SERAPH OF THE EUCHARIST

cropped-paschal-1.jpgSAINT PASCHAL BAYLON

During the Season of Easter, it is truly fitting that we pray with Saint Paschal Baylon. He was born on Pentecost Sunday in 1540. He died on Pentecost Sunday in 1592. And he is named for the celebration of the Lord’s Resurrection.

Paschal Baylon was a Franciscan friar in Spain. Before joining the Order of Friars Minor in 1564, he worked as a shepherd. He always brought a book into the fields with the hope that someone who could read would pass by and help him learn. And someone did. He later explained his reasons for wanting to become a follower of Saint Francis of Assisi. He wrote: “I was born poor and I am resolved to die in poverty and penance.”

And so, Brother Pascal lived an austere life of prayer and simplicity. He was not a priest. But he served the order in various ways that affirmed his vocation to the simple life: cook, gardener, gatekeeper, and mendicant. He was, for a time, the official beggar of Saint Joseph’s convent. He is best remembered, however, as a contemplative and a mystic who experienced ecstatic visions during extended periods of prayer before the Holy Eucharist. It was the joy of his life to pray in adoration of the Blessed Sacrament.

Saint Paschal Baylon was proclaimed a Seraph of the Eucharist by Pope Leo XIII (1810-1903). A seraph is an angelic being, part of the highest order of the heavenly host. And a seraph is associated with light, love, and purity of mind, body, and spirit.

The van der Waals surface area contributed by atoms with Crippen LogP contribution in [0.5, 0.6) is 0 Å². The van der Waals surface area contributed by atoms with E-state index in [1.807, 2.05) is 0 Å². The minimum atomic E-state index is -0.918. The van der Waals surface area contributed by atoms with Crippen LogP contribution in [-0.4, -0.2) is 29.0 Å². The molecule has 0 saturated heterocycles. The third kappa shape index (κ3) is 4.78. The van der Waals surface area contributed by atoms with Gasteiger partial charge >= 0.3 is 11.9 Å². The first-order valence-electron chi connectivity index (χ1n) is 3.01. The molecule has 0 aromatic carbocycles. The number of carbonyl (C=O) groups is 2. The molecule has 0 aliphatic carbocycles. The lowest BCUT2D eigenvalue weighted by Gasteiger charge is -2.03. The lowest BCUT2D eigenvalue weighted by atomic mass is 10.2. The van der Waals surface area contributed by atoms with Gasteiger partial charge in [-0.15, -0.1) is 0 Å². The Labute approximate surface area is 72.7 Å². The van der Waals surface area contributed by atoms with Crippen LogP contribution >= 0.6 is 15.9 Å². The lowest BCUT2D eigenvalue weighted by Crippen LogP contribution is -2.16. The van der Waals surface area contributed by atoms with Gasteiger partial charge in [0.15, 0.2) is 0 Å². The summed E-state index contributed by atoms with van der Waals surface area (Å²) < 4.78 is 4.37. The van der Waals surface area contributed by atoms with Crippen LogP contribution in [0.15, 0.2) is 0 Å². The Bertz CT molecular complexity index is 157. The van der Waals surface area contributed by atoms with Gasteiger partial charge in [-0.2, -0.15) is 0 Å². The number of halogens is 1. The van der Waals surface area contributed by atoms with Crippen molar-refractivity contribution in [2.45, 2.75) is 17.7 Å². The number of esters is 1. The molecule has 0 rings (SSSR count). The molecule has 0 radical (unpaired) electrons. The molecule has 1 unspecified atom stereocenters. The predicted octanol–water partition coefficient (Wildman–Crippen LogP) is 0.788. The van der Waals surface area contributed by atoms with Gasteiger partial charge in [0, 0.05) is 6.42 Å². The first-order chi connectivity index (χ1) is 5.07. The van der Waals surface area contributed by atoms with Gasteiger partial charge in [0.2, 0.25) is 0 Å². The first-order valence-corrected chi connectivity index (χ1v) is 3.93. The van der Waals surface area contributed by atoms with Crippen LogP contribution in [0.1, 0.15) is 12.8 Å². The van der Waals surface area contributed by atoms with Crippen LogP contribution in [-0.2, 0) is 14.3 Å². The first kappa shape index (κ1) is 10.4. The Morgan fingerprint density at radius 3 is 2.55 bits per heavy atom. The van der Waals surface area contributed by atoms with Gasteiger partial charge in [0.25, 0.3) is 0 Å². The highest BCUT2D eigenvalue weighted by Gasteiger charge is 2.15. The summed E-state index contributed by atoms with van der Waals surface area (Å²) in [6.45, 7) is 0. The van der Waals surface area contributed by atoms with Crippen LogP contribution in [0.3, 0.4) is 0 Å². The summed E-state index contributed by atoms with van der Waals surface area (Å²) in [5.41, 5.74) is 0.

Over long years, Saint Paschal Baylon’s tomb has been the site of many reported miracles. More than four hundred years after his death, he is still venerated as patron of sons, cooks, Eucharistic Congresses, and Eucharistic Associations. His feast is celebrated on May 17th, the day that he passed from this life into eternal life.

As we think on the Resurrection of the Lord, we pray for the grace to model our lives on the Gospel like Saint Paschal Baylon. We pray for the blessing to remember our spiritual poverty, that is, our complete dependence on divine grace. We pray for the courage to share God’s love and mercy with every thought, word, and deed. And as we celebrate the life and legacy of Saint Paschal Baylon, we turn with him in prayer and we reflect on the search for god, the boundless love of God, and the utter poverty of the human condition.

From the Writings of Saint Paschal Baylon

Seek God above all things.
It is right for you to seek God
before and above all else,
because God wants you to have
what you ask of him.

This will make you more ready
to serve God and it will help you
to love him more perfectly.
Let your prayers be motivated by this intention;
and when you pray, do so out of love,
in season and out of season.

Detach your heart from the things of this world.
Consider that there is noting in this world
except for you and God.
Never, not even for the briefest moment,
turn your heart away from God.

Let your thinking be lowly and simple.
Without weariness, always focus your attention
on what is above.

Let the love of God